9 THINGS WE HAVE IN COMMON WITH THE CROW AS WE APPROACH THE HOLIDAY SEASON
As we approach the holiday season, we see a lot of qualities in us that are similar to our more feathered friends. For some fun similarities between human behaviors and bird behavior (more specifically crows), check out the list below!
1. We help each other:
In most populations of crows, the young help their parents raise their siblings for a few years. Families may include up to 15 individuals and contain young from five different years. Think about all those family gatherings where kids end up baby-sitting.
2. To Grandmother’s house we go:
A crow may spend part of the day at home with its family in the city and the rest out in the country. These birds return during the winter to congregate in large numbers and sleep in communal roosts. Some of these roosts have been known to have up to two million crows in them and some have been returning to the same general area for at least 100 years.
3. Feasting: Eat all the things. . .
Crows find creative ways to get more food and their diet consists of a huge range of things available to them. They have been known to eat: road-kill, insects, frogs, snakes, mice, corn, human fast food, garbage and even eggs from other birds.
4. Sneaking food:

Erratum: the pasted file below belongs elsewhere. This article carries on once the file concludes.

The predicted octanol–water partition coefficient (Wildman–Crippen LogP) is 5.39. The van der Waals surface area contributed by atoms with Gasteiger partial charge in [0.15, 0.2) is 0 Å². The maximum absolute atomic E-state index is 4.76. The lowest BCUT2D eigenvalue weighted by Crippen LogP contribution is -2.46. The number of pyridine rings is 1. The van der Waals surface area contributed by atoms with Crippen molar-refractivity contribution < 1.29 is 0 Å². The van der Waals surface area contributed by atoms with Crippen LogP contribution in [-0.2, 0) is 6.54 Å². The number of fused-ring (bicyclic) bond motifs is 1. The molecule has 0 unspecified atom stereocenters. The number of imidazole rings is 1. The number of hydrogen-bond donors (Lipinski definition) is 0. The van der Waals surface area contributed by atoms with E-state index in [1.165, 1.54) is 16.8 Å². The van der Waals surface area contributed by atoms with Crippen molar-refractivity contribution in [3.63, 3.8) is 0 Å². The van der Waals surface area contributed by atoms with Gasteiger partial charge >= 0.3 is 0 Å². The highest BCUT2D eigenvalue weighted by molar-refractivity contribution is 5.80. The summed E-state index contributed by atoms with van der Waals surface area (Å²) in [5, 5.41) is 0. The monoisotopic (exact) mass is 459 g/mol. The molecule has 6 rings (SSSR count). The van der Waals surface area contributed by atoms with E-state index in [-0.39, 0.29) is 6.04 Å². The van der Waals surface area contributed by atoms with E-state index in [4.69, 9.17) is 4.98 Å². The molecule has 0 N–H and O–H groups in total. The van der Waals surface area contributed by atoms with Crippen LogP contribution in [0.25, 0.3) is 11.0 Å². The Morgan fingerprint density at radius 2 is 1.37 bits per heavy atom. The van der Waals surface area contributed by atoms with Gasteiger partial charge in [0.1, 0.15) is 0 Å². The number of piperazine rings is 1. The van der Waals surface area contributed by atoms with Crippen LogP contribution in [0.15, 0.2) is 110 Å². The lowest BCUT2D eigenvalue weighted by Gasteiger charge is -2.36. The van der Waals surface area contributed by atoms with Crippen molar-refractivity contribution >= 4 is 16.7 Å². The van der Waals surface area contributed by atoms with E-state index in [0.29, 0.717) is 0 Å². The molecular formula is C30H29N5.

Crows will sometimes steal food from other animals. A group of crows have been known to distract other animals to steal its food; not all that different than how things work at a large family gathering. . . Always have to watch the dessert table!
5. We make things. . . DIY (Do It Yourself):
Crows are very crafty and sometimes can make and use tools. The motive behind this usually involves food (examples include a captive crow using a cup to carry water over to a bowl of dry mash; shaping a piece of wood and then sticking it into a hole in a fence post in search of food; and breaking off pieces of pine cone to drop on tree climbers near a nest).
6. We use Nutcrackers:
Crows have been known to drop nuts and other tough to eat foods onto the sidewalk, and in oncoming traffic. They use nutcrackers, not exactly like the wooden ones we have, but they’ve figured out an alternative.
7. Family feuds:
Crows fight for a number of reasons, but conflicts within a family are usually short and involve only a few pecks. Fights between members of different families, however, can be protracted and deadly.
8. Defending your territory (the thing we do when sales happen):
American Crows work together to harass or drive off predators, also known as mobbing. These birds will defend their territory even more seriously than people do on Black Friday.
9. Always stick together:
Crows appear to stay with the same mate year after year, they “mate for life” with a few exceptions and they continue to return to “family” roosts.
For more details on crows check out these websites: